Sara Mae Brereton, the owner of 701 Coffee at 23rd and Cherry, has been vocal about the project on social media. She says the loss of business has left her "on the brink of homelessness."

"They say they're going to offer us technical support. What the fuck does that mean?" Brereton says, sitting inside the small shop. "People come in now because I'm in the Seattle Times and shit, but I can't sustain this for a year."

Near Union Street and 23rd Avenue, First Cup Coffee sits like a deserted island. Owner Nop Zay says the drive-through window is barely used anymore and the walk-in customers are down to a trickle. In the 1980s, Zay fled Vietnam and lived temporarily in refugee camps in Thailand and Cambodia, where she worried about feeding her three children. Today, she worries about paying her monthly rent.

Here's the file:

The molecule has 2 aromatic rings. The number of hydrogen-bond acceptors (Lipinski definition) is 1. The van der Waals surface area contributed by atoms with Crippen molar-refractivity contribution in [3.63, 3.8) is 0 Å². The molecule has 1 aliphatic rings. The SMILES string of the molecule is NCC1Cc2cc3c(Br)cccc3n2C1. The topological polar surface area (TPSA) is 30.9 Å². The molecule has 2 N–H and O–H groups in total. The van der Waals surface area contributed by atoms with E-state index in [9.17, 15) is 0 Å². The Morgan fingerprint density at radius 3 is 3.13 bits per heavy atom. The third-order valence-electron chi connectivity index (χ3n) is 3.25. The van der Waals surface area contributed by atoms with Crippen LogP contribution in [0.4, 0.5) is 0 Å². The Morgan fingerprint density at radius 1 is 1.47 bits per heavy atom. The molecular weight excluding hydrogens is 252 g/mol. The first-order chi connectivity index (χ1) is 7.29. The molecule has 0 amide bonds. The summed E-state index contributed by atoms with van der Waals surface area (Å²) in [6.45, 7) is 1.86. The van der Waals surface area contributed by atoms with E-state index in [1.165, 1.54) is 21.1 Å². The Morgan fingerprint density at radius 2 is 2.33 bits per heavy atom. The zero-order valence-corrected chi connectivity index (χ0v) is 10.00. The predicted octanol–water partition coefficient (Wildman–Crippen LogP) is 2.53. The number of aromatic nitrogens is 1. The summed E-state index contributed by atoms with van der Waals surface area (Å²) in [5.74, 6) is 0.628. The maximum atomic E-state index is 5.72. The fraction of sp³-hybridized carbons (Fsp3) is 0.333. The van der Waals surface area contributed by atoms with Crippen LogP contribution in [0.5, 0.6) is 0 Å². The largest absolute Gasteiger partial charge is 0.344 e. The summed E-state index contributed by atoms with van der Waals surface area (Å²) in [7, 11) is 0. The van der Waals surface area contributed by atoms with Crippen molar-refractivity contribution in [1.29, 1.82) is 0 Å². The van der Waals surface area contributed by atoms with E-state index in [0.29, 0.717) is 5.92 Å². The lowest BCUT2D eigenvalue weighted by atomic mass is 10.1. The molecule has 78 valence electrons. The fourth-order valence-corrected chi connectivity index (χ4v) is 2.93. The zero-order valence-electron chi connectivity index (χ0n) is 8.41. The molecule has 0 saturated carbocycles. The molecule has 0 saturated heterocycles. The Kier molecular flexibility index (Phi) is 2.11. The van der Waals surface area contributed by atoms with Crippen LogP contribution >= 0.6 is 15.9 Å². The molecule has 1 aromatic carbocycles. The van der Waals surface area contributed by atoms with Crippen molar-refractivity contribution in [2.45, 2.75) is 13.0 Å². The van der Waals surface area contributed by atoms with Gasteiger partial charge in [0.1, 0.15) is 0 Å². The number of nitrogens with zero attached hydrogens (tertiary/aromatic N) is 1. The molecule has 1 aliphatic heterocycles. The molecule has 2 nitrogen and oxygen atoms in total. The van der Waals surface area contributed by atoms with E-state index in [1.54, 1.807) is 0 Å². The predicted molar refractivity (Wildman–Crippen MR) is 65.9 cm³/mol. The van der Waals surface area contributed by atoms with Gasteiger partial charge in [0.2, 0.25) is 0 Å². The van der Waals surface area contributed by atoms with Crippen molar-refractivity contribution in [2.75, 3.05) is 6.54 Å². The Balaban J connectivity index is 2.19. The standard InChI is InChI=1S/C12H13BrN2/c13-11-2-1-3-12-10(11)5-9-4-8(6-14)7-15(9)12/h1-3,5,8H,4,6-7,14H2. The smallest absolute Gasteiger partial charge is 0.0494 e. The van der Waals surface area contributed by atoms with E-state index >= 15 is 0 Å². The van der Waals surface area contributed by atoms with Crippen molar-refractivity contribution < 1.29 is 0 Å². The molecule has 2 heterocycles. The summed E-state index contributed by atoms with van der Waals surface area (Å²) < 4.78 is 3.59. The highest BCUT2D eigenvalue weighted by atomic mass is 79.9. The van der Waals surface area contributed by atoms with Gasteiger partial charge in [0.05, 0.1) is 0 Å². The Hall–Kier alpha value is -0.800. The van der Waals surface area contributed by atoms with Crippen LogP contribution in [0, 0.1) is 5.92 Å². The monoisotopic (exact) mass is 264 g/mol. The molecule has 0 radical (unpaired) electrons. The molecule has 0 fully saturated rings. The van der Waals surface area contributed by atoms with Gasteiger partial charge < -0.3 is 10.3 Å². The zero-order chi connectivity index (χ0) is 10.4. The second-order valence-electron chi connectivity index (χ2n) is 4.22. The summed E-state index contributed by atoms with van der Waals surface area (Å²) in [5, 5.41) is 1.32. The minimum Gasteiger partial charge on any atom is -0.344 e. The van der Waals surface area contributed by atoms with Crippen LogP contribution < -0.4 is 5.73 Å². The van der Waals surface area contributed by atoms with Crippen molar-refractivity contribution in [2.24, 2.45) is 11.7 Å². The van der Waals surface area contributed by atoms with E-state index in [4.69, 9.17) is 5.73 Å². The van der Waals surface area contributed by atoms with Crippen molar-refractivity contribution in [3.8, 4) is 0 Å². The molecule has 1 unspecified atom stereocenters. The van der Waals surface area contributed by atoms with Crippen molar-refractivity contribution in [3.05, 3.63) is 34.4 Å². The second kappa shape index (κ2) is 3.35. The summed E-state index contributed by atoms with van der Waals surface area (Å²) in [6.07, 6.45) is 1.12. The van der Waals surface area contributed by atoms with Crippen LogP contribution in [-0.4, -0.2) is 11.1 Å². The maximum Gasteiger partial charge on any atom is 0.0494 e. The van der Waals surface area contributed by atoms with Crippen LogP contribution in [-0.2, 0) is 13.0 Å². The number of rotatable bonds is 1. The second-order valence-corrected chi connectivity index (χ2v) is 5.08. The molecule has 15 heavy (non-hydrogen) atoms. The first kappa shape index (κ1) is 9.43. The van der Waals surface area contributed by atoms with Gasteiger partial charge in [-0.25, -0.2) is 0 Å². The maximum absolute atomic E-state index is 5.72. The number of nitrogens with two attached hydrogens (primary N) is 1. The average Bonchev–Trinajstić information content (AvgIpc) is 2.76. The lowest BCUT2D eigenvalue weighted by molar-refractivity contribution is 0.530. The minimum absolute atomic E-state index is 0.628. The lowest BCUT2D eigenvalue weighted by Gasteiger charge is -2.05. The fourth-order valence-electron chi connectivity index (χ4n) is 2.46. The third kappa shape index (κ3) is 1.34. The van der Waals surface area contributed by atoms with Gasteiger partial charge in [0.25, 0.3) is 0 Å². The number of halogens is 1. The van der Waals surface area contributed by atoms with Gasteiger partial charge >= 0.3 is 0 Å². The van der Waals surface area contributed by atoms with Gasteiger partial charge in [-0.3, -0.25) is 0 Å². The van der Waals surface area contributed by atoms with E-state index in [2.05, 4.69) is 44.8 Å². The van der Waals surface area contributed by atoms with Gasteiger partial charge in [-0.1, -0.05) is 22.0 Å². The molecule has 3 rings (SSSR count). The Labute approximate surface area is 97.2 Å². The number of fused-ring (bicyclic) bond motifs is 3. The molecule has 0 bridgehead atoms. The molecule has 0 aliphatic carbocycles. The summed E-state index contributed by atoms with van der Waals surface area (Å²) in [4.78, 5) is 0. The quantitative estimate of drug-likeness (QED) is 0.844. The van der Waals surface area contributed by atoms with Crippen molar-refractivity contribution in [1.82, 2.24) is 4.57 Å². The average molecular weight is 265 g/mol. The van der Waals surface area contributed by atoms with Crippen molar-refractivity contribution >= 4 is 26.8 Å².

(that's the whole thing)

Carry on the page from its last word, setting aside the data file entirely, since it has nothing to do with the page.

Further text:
"I'm scared," she says. "People keep saying hang in there. All the people will move in and business might be better. [But] they've got to help us."

None of the business owners are sure exactly how much money they'd need to survive, but they all say the city's marketing efforts aren't enough.

Seattle King County NAACP President Gerald Hankerson describes the project on 23rd another "weed and seed" effort to push black people out of the Central District. ("Weed and seed" was a federal program launched in the '90s to "weed" out criminals and "seed" new development.) According to a Seattle Times analysis of demographic data, the historically black neighborhood will be less than 10 percent black within a decade.

"They redlined us in, now they've redlined us out," one Central District resident told the Times' Gene Balk last May.